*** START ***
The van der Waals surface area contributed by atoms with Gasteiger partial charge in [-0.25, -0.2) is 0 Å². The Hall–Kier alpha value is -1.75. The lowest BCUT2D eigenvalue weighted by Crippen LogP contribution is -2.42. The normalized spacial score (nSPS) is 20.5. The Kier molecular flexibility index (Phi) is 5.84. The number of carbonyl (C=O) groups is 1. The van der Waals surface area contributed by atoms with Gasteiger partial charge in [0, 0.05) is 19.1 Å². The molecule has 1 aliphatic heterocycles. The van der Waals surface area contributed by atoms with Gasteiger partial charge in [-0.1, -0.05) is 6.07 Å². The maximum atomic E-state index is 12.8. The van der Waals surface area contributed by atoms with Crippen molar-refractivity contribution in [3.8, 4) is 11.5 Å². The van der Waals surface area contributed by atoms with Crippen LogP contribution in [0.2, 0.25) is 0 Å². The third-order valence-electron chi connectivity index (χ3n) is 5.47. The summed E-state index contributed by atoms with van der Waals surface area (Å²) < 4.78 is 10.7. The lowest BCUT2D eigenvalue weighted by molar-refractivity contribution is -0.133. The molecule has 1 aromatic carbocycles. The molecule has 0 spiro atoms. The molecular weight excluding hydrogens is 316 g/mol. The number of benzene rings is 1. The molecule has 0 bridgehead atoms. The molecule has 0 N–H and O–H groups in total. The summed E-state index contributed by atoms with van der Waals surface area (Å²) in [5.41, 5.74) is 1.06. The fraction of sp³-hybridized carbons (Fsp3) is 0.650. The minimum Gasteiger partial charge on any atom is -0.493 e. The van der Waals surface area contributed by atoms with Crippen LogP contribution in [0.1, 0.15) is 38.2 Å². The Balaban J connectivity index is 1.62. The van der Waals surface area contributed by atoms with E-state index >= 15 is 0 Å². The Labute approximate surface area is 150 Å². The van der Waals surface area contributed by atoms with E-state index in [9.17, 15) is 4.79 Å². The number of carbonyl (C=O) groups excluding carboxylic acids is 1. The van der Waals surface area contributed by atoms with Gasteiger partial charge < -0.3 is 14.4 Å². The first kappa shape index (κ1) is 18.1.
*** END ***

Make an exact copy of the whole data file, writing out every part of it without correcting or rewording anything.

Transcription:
The van der Waals surface area contributed by atoms with Gasteiger partial charge in [-0.25, -0.2) is 0 Å². The Hall–Kier alpha value is -1.75. The lowest BCUT2D eigenvalue weighted by Crippen LogP contribution is -2.42. The normalized spacial score (nSPS) is 20.5. The Kier molecular flexibility index (Phi) is 5.84. The number of carbonyl (C=O) groups is 1. The van der Waals surface area contributed by atoms with Gasteiger partial charge in [0, 0.05) is 19.1 Å². The molecule has 1 aliphatic heterocycles. The van der Waals surface area contributed by atoms with Gasteiger partial charge in [-0.1, -0.05) is 6.07 Å². The maximum atomic E-state index is 12.8. The van der Waals surface area contributed by atoms with Crippen molar-refractivity contribution in [3.8, 4) is 11.5 Å². The van der Waals surface area contributed by atoms with Crippen LogP contribution in [0.2, 0.25) is 0 Å². The third-order valence-electron chi connectivity index (χ3n) is 5.47. The summed E-state index contributed by atoms with van der Waals surface area (Å²) < 4.78 is 10.7. The lowest BCUT2D eigenvalue weighted by molar-refractivity contribution is -0.133. The molecule has 1 aromatic carbocycles. The molecule has 0 spiro atoms. The molecular weight excluding hydrogens is 316 g/mol. The number of benzene rings is 1. The molecule has 0 bridgehead atoms. The molecule has 0 N–H and O–H groups in total. The summed E-state index contributed by atoms with van der Waals surface area (Å²) in [5.41, 5.74) is 1.06. The fraction of sp³-hybridized carbons (Fsp3) is 0.650. The minimum Gasteiger partial charge on any atom is -0.493 e. The van der Waals surface area contributed by atoms with Crippen LogP contribution in [0.1, 0.15) is 38.2 Å². The Balaban J connectivity index is 1.62. The van der Waals surface area contributed by atoms with E-state index >= 15 is 0 Å². The Labute approximate surface area is 150 Å². The van der Waals surface area contributed by atoms with E-state index in [9.17, 15) is 4.79 Å². The number of carbonyl (C=O) groups excluding carboxylic acids is 1. The van der Waals surface area contributed by atoms with Gasteiger partial charge < -0.3 is 14.4 Å². The first kappa shape index (κ1) is 18.1.